The once-swaggering company is losing more money and growing more slowly than ever. What happened?

This article is adapted from the book “Super Pumped: The Battle for Uber,” by Mike Isaac, a reporter for The New York Times. The book will be published by W.W. Norton & Co. on Sept. 3.

Mr. Kalanick required an almost hypnotic level of obedience1 from his staff in order to build the company he wanted. For that, he needed workers who were more than employees — he needed true believers.


Early on, the start-up was called UberCab — a high-end black-car service for “ballers.” But quickly, by 2011, Mr. Kalanick recognized a moonshot-sized opportunity for a global transportation company. As he saw things, realizing this vision would require playing a game that was already dirty. The standards for fair play in the transportation industry had been crossed years ago by what he viewed as a mass of corrupt politicians, all in the pocket of Big Taxi — a “cartel,” as he frequently called his giant, yellow-and-black adversary. They were bent on blocking any challengers to the multibillion-dollar market. That meant Mr. Kalanick had to recruit dedicated followers who were willing to do whatever it took to win.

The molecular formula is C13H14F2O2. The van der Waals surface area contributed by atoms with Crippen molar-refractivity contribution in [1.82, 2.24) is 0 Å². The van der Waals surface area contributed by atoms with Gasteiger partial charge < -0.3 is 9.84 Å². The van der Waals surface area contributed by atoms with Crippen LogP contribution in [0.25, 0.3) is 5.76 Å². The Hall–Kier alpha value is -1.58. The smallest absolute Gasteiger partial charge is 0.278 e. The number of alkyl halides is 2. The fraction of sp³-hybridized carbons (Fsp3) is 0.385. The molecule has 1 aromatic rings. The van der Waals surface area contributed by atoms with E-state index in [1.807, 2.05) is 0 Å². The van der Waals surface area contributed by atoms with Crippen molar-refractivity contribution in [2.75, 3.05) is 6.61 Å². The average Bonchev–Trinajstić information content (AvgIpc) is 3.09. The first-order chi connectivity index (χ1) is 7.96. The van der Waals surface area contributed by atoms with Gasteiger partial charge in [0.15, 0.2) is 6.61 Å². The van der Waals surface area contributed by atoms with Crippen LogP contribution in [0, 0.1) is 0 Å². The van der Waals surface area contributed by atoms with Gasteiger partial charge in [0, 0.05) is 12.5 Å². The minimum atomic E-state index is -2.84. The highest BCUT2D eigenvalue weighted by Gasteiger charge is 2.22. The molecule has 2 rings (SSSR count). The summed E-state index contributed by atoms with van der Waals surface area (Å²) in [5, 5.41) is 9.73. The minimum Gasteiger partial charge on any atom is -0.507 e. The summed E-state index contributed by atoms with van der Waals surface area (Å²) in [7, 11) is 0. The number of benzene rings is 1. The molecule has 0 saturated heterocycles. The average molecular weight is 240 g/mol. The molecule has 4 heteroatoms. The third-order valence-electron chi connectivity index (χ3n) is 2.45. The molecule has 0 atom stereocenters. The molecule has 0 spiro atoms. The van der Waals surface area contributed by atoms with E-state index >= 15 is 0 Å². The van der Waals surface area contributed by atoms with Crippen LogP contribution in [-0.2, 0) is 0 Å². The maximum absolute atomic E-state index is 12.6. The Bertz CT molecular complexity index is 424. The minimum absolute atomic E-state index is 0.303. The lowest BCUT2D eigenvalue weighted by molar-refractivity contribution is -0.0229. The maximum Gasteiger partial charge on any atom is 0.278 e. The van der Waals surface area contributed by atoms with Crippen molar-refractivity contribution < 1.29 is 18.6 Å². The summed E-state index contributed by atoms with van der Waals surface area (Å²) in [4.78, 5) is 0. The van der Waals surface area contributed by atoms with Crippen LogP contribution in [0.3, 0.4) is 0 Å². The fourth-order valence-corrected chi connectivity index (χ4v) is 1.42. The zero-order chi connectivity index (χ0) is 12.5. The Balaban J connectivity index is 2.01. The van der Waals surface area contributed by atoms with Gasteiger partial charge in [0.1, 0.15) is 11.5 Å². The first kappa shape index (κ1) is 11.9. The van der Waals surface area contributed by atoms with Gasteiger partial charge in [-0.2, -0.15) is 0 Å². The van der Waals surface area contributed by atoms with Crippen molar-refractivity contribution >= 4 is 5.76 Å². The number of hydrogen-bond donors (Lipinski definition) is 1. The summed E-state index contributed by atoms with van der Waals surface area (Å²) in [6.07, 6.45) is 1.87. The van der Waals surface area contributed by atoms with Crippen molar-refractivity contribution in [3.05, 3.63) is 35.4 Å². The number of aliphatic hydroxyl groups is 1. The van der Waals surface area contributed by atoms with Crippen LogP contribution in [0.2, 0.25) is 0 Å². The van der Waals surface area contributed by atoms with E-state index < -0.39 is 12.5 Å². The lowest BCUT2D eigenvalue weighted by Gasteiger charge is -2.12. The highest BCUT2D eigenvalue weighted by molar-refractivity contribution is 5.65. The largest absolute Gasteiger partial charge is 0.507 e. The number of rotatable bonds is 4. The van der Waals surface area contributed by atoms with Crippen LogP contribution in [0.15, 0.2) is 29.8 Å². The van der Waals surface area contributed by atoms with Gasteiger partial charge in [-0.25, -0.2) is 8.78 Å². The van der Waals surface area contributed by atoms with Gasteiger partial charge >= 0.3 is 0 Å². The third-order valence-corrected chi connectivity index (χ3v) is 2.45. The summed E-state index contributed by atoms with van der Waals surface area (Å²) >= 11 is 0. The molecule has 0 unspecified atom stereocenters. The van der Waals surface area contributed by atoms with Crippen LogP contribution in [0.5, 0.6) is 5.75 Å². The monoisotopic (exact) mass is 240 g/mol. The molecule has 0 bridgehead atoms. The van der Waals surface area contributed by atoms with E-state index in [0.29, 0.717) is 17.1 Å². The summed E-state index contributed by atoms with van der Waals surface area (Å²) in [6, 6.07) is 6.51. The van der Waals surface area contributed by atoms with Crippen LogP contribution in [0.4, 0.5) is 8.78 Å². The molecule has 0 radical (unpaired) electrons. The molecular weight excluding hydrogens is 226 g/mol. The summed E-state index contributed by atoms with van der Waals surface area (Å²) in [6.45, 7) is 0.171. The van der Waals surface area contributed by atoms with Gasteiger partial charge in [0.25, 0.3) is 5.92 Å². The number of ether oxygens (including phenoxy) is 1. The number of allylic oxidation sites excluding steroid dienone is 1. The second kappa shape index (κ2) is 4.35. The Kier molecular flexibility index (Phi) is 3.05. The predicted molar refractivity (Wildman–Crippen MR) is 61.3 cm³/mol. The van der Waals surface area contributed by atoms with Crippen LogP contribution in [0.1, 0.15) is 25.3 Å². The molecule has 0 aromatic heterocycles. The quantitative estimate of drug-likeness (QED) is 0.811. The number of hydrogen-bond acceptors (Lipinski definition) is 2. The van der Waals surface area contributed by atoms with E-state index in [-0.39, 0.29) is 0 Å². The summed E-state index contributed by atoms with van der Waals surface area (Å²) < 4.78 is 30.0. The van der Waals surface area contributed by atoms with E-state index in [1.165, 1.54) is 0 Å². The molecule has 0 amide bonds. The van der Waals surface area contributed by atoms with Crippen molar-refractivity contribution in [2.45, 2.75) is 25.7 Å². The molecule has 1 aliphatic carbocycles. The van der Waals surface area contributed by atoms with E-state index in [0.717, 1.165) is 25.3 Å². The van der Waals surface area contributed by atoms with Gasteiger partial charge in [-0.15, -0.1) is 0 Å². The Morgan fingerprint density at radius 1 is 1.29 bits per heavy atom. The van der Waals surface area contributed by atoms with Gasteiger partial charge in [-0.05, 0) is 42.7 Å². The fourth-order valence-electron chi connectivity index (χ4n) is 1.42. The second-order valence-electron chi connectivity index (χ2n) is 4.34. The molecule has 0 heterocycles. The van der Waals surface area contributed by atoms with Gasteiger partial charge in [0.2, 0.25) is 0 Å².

This worldview created conditions for which Uber is still paying a price today. To run local branches around the world, Mr. Kalanick hired lieutenants who thought like him: ruthless and confident the money would never run out.

  • 1. In combing through documents, interviewing opponents and talking to more than 200 current and former employees while researching my book, what came up again and again was this sense of a public-private divide — that Mr. Kalanick had built a start-up that thrived on venture investment, blitzkrieg expansion tactics and an ethically questionable aggressive streak, but that the playbook made little sense for a publicly traded entity.